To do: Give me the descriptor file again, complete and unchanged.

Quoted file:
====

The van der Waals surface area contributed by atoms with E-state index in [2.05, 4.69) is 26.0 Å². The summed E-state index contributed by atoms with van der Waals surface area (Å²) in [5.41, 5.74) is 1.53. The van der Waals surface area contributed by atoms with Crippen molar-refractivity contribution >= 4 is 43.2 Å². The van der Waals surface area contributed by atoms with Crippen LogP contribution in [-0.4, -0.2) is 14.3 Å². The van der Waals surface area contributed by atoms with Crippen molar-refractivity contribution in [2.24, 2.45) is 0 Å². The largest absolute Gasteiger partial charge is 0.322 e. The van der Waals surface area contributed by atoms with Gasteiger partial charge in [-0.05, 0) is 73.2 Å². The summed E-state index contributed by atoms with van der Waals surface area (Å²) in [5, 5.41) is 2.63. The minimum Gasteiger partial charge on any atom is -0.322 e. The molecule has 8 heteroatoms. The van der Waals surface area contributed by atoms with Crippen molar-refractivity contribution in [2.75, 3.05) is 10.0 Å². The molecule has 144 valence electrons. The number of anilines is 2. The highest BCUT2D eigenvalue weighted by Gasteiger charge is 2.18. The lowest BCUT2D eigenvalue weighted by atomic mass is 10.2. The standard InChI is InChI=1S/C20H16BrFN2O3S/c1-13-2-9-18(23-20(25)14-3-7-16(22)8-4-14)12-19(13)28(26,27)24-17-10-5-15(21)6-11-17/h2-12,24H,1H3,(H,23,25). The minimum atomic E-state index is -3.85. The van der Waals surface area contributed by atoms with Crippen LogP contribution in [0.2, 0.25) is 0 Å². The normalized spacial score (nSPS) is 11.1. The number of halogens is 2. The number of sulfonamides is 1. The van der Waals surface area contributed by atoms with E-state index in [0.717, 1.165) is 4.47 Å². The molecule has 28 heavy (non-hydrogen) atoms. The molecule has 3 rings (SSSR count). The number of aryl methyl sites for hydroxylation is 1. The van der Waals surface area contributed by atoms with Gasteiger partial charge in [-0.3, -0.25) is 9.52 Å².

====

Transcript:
The van der Waals surface area contributed by atoms with E-state index in [2.05, 4.69) is 26.0 Å². The summed E-state index contributed by atoms with van der Waals surface area (Å²) in [5.41, 5.74) is 1.53. The van der Waals surface area contributed by atoms with Crippen molar-refractivity contribution >= 4 is 43.2 Å². The van der Waals surface area contributed by atoms with Crippen LogP contribution in [-0.4, -0.2) is 14.3 Å². The van der Waals surface area contributed by atoms with Crippen molar-refractivity contribution in [2.24, 2.45) is 0 Å². The largest absolute Gasteiger partial charge is 0.322 e. The van der Waals surface area contributed by atoms with Gasteiger partial charge in [-0.05, 0) is 73.2 Å². The summed E-state index contributed by atoms with van der Waals surface area (Å²) in [5, 5.41) is 2.63. The minimum Gasteiger partial charge on any atom is -0.322 e. The molecule has 8 heteroatoms. The van der Waals surface area contributed by atoms with Crippen molar-refractivity contribution in [2.75, 3.05) is 10.0 Å². The molecule has 144 valence electrons. The number of anilines is 2. The highest BCUT2D eigenvalue weighted by Gasteiger charge is 2.18. The lowest BCUT2D eigenvalue weighted by atomic mass is 10.2. The standard InChI is InChI=1S/C20H16BrFN2O3S/c1-13-2-9-18(23-20(25)14-3-7-16(22)8-4-14)12-19(13)28(26,27)24-17-10-5-15(21)6-11-17/h2-12,24H,1H3,(H,23,25). The minimum atomic E-state index is -3.85. The van der Waals surface area contributed by atoms with Crippen LogP contribution in [0.2, 0.25) is 0 Å². The normalized spacial score (nSPS) is 11.1. The number of halogens is 2. The number of sulfonamides is 1. The van der Waals surface area contributed by atoms with E-state index in [0.717, 1.165) is 4.47 Å². The molecule has 28 heavy (non-hydrogen) atoms. The molecule has 3 rings (SSSR count). The number of aryl methyl sites for hydroxylation is 1. The van der Waals surface area contributed by atoms with Gasteiger partial charge in [-0.3, -0.25) is 9.52 Å².